Bridging the Me Generation Gap

By Rob Currer, PADI IDC Staff Instructor at Patriot Scuba in Virginia, USA, and 2016 PADI AmbassaDiver.

RobCurrer-2My generation is called the “Me Generation” a lot, and it’s true that identity holds unparalleled importance to Millennials. (Millennials are loosely defined as children born in the early 1980s to the year 2000.) We could dive into an extensive sociological debate as to why that is but, honestly, the why of it doesn’t necessarily matter in this context. What does matter is that who we are and where we fit in this big world matters to us a great deal. This sense of identity is so important to us that it influences many of the decisions we make, especially in how we spend our free time. Consequently, this means our self-image plays a large role in determining whether or not we are spending our money on scuba diving.

Who you are matters more than the products you carry

Seeing as we place so much value on our own identities, it shouldn’t be a shock that we appraise organizations by their identities – we care much more about who you are as opposed to what your business produces. This is why terms like “fair trade” and “locally sourced” matter to us; it tells us something about who you are. To effectively communicate with the likes of Millennials, you need to have a clear idea of your organization’s identity and how that links to scuba diving.

I recommend a “who-what-how” approach here: Identify who you are, what you believe in and how scuba diving helps you accomplish that. For example: Who I am is a man who wants to leave the world a better place than I found it; what I believe in is education and personal growth through fun and shared experience; how I accomplish that is by teaching scuba diving. In effect, I started with the broad scale picture of myself, and refined it into a core statement of belief. From there the leap to teaching scuba diving was an easy one because the PADI system is all about education and personal growth, plus diving itself is an inherently fun experience shared with at least one buddy.

Alternately, I could have said: Who I am is an adventurer. What I believe in is testing my limits through personal experience and endeavor. How I do this is by wreck diving. Again, I took a broad scale facet of my personality and distilled it to a core statement of belief. Again, the link to diving was an easy one.

I recommend that everyone sits down and comes up with a couple versions of these three statements for themselves. Identify who you are, what you stand for and how scuba diving reflects that. Once you have, pick the top three or so and mold your professional image to exude those core values. You should be selling those values and not selling diving.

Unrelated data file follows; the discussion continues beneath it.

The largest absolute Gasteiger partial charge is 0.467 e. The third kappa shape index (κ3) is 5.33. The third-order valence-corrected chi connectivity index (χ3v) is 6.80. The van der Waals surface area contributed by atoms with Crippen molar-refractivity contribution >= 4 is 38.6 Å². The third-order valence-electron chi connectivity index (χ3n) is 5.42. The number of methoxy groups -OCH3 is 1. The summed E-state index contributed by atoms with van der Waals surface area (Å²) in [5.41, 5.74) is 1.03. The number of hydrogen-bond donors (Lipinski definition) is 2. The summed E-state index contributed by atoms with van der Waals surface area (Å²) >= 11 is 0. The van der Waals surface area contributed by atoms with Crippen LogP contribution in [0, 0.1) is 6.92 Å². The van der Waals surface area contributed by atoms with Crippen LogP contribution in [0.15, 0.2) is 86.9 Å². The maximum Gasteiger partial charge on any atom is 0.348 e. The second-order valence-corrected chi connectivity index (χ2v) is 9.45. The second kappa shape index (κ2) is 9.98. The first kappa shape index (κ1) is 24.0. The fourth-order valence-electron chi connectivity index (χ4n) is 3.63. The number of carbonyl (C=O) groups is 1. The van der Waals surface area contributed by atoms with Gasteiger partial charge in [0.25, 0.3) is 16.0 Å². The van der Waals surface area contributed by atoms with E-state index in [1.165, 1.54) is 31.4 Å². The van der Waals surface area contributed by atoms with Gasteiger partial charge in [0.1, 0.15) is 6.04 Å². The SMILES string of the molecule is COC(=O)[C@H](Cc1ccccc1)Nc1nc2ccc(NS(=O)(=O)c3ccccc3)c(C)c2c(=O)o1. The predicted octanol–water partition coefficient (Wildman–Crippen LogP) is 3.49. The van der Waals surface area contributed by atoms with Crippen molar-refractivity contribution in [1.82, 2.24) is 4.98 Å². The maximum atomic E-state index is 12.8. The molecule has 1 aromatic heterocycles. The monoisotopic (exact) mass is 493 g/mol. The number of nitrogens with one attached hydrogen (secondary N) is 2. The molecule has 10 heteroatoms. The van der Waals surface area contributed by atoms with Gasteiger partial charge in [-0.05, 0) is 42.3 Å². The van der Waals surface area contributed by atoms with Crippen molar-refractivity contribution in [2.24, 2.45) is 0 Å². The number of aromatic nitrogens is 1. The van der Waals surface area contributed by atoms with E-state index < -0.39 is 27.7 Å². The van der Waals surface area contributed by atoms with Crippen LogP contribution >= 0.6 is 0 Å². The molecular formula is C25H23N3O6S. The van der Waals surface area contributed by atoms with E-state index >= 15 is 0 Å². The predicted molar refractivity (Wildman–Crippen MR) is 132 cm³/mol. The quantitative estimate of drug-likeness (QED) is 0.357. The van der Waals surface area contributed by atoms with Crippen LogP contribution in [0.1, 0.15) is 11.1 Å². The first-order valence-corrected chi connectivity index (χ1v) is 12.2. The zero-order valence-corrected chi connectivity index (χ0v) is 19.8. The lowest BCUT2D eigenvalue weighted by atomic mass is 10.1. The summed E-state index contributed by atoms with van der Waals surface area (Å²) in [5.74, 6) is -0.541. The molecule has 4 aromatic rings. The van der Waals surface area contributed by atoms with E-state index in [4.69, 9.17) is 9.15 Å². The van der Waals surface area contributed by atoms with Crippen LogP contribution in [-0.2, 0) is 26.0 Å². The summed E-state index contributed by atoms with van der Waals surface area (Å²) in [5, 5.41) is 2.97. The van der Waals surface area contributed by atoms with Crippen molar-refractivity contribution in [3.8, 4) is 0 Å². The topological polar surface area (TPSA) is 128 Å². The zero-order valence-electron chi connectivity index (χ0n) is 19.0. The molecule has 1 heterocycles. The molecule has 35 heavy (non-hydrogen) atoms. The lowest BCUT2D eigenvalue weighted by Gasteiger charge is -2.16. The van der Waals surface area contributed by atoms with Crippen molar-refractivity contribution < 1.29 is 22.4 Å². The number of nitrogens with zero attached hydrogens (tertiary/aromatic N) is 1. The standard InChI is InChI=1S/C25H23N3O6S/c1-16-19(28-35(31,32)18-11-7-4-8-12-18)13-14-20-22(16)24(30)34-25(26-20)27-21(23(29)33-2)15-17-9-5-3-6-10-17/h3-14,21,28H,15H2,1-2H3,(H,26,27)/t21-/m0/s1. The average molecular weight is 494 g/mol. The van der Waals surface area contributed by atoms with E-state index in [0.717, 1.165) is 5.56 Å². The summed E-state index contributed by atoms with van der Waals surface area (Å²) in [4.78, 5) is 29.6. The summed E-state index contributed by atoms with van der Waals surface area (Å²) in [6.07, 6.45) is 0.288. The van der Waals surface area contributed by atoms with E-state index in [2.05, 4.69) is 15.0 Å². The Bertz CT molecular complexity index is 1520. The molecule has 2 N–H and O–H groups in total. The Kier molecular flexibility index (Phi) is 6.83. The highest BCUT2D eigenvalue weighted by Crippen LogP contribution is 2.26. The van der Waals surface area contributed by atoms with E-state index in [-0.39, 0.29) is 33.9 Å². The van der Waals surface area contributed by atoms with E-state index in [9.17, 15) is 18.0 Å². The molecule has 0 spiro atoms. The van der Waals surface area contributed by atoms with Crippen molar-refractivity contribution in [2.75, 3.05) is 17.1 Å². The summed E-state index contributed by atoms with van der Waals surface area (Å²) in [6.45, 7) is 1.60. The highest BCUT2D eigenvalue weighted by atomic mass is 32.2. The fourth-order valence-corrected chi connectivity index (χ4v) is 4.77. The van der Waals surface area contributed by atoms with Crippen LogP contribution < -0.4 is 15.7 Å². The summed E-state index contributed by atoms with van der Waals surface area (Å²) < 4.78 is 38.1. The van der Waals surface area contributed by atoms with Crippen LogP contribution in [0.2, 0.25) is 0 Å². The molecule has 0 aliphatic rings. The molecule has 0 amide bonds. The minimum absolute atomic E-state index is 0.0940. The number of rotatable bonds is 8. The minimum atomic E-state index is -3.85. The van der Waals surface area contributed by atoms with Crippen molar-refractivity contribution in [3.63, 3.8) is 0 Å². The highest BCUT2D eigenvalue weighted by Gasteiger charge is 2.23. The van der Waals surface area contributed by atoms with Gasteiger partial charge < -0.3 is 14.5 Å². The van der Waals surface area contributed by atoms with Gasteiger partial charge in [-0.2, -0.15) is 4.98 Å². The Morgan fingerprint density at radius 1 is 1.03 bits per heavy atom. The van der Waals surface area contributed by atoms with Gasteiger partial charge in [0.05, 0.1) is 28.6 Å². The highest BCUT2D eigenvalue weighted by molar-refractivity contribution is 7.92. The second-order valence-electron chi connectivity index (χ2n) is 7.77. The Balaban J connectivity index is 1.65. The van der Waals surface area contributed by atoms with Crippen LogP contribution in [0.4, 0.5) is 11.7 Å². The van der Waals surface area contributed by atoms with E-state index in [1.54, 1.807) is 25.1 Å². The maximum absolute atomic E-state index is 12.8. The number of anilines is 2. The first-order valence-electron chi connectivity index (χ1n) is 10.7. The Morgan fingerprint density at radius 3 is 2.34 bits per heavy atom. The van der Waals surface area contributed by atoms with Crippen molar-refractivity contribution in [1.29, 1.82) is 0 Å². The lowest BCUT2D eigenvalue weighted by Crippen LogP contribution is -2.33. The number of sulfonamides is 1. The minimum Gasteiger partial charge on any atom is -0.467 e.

Experiences define us and we’ll pay for those

RobCurrer-3Ultimately, life is a collection of events, and we want those to be good ones. More than any other generation, millennials are willing to seek out and pay for experiences. This is good news for the dive industry, but it also means we need to shift away from focusing on the tangibles – equipment, certification cards, etc – and turn our attention to the intangibles, like the experiences that diving provides.

If you start viewing the courses, equipment and trips that you sell as simply a means of sharing those incredible dive experiences, your message will resonate more strongly with my generation. In our mind, gear and training is a means to an end; it’s the experience that defines us. Make a point to remind us the experience is really what we are investing in and not the equipment itself. You can use nearly any media for this, but the easiest is probably digital underwater photography.

When trying to convert a Millennial into a customer, start by talking about your favorite photo from your last trip. Talk about why you love that shot and what it means to you. Make it personal, then show it to them. Not on the computer but on your phone. Pull it up on your Facebook, Twitter or Instagram accounts and show it to them there. Let them flip through the whole album if they’re interested, but don’t chime in on any other photos without some expression of interest. (In other words, if they say “That’s beautiful!” comment on it briefly. If they say, “Hmm,” don’t say anything.) When they finish looking through the shots, say something out of who-what-how approach above like, “That’s what I love about diving; it lets me take my photography to the next level” or “I’d never be able to experience all that beauty if I didn’t dive.” Make it a casual statement, not a sermon.

This is like a sample platter at a bakery – it allows your Millennial clients enough of a taste to get their mouths watering, but not nearly enough to satisfy that growing craving. Then, like any good baker, show that client how to best satisfy that craving.

Care about us and we’ll care about you

All of which boils down to this: Care about who we are and we’ll care about who you are. Ultimately, we are buying an experience and what that experience says about us. Who you are says a lot about that experience, and can decide whether or not we want it.

2 Replies to “Bridging the Me Generation Gap”

  1. Mr Currer,
    The advice is well thought out and relevant, thank you for your editorial. I’d like to add that it is important business owners keep in mind to devise strategies around much more than a single audience; in this case the Milennial generation. However relevant the advice is for targeting the narcissistic tendencies of Milennials other generations without the identity crises you describe tend to be much less dependent on “Identify who you are, what you believe in and how scuba diving helps you accomplish that” and more on actual quality of service and education provided.

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